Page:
Obituary: Jennifer Fuller, 1970-2021 | Obituaries | Seven Days | Vermont's Independent Voice

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Obituary: Jennifer Fuller, 1970-2021

Casualty of the opioid crisis remembered for her kindness, laugh and love of family

Published April 15, 2021 at 6:20 a.m.
Updated April 15, 2021 at 4:23 p.m.

Jennifer Fuller - COURTESY PHOTO
  • Courtesy Photo
  • Jennifer Fuller

Our beautiful Jen: Over 30 years ago, you started down a path that ended now. We’re sure you didn’t know the danger, or the years of pain you would endure, when you took that first pill. You were just a teenager, looking for a reprieve from the pain of life.

In the early 1990s, we didn’t want to talk about those pills. You were the problem, even though you were just a kid. You were to blame for not having the strength to battle the drugs designed to addict you. You were weak for not conquering the demons that caged you. You lost close friends and family, and those losses sunk you further into the sadness that kept you hooked.

You struggled — for years. And by the time treatment was readily available and you could stop living in the shadow of your addiction, your life had irreparably changed. Gone was your dream of being a teacher and living in a house with children and a white picket fence. Opiates had stressed your relationships, stolen your friendships and destroyed your life.

But here’s what opiates didn’t take: your ineffable kindness. Your deep-seated goodness. Your huge heart (which was way too big for your five-foot-two frame). Your infectious laugh. The hilarious way you didn’t get half the jokes we told you. The not-so-hilarious way you drove a car. Your hugs that made us feel like the most loved people on the planet. Your sense of style and knack for dressing like a million bucks on zero budget. Your beautiful long brown curly hair. And your love for your family, especially for Jeff and your nieces and nephew.

Some will say that an obituary shouldn’t be the place for commentary on the opiate crisis. But you are a casualty of that crisis. You wouldn’t have died but for opiates, and we wouldn’t be writing this if it weren't for the drug companies that made billions off of addicting people exactly like you. You join the thousands of Vermonters who have lost their lives to their greed. This isn’t to say you weren’t responsible for your actions. You were. But the drug companies are complicit in your death. When they knowingly sell a poison that alters people’s brains and impairs their ability to make good decisions, they are as responsible as the people who take that poison.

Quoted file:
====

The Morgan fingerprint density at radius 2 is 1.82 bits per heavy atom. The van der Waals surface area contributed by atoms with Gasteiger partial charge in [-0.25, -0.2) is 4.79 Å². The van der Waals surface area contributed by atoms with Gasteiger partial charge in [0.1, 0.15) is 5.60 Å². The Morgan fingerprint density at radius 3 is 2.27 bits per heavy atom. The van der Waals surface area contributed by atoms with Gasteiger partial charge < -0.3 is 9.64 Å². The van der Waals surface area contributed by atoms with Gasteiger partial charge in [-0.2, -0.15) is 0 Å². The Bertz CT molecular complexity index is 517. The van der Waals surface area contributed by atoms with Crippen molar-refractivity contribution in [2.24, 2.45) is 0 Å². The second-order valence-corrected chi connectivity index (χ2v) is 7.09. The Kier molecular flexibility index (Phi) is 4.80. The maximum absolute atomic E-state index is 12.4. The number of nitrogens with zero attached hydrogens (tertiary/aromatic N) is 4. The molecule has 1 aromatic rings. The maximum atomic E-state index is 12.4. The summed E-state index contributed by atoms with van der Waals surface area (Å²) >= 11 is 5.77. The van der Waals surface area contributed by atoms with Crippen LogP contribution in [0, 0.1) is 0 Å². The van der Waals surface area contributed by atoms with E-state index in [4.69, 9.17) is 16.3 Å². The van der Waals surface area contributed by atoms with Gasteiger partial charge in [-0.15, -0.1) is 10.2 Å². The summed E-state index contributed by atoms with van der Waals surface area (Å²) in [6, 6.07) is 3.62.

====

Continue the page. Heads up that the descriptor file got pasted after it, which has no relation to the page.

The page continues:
You will be deeply missed by your parents, John and Deanna Edwards of St. Albans; your sister, Wendy L. Fuller of St. Albans; and your brothers, Matthew C. Fuller of Clayton, N.C., Jeffrey Fuller of Craftsbury, Vt., and Jonathan Edwards of Stuart, Fla. Norah, Asa and Addie will forever remember their Aunt Jenny, and all of your aunts, uncles and cousins, especially Lisa Paige, will miss you and mourn your journey through this life.

We hope you have found peace and are finally reunited with Dad, a man you grieved every single day for the past 37 years. Rest easy, Jen. We will always love you.

Our family welcomes you to join us at the Goss Life Celebration Home, 89 Grand Ave. in Swanton, on Sunday, April 18, 2021, from 2 to 4 p.m. A private burial will follow. In lieu of flowers, please consider making a donation in Jen’s name to a place she loved: Turning Point of Burlington, 179 S. Winooski Ave., Suite 301, Burlington, VT 05401, or online at

Goss Life Celebration Homes is the area’s exclusive provider of life celebration events. Please visit our website to share condolences, photos and favorite memories at

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